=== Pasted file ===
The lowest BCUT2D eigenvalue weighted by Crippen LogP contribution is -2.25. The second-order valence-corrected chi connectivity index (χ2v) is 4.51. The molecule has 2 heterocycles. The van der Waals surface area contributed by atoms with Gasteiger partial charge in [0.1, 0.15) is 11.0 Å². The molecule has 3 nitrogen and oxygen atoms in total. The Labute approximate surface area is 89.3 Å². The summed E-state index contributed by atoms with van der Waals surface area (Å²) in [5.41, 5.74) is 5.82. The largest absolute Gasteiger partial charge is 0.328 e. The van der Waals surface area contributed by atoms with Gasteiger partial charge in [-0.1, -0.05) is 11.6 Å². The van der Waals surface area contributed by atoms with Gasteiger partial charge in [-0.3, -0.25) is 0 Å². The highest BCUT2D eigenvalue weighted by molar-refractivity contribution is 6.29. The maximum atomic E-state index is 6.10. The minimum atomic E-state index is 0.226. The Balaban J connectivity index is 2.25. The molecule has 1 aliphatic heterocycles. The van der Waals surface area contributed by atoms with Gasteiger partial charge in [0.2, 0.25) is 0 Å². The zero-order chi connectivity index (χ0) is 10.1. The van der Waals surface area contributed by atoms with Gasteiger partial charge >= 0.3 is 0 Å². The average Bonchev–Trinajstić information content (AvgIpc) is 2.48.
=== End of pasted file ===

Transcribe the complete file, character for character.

The lowest BCUT2D eigenvalue weighted by Crippen LogP contribution is -2.25. The second-order valence-corrected chi connectivity index (χ2v) is 4.51. The molecule has 2 heterocycles. The van der Waals surface area contributed by atoms with Gasteiger partial charge in [0.1, 0.15) is 11.0 Å². The molecule has 3 nitrogen and oxygen atoms in total. The Labute approximate surface area is 89.3 Å². The summed E-state index contributed by atoms with van der Waals surface area (Å²) in [5.41, 5.74) is 5.82. The largest absolute Gasteiger partial charge is 0.328 e. The van der Waals surface area contributed by atoms with Gasteiger partial charge in [-0.1, -0.05) is 11.6 Å². The van der Waals surface area contributed by atoms with Gasteiger partial charge in [-0.3, -0.25) is 0 Å². The highest BCUT2D eigenvalue weighted by molar-refractivity contribution is 6.29. The maximum atomic E-state index is 6.10. The minimum atomic E-state index is 0.226. The Balaban J connectivity index is 2.25. The molecule has 1 aliphatic heterocycles. The van der Waals surface area contributed by atoms with Gasteiger partial charge in [0.2, 0.25) is 0 Å². The zero-order chi connectivity index (χ0) is 10.1. The van der Waals surface area contributed by atoms with Gasteiger partial charge >= 0.3 is 0 Å². The average Bonchev–Trinajstić information content (AvgIpc) is 2.48.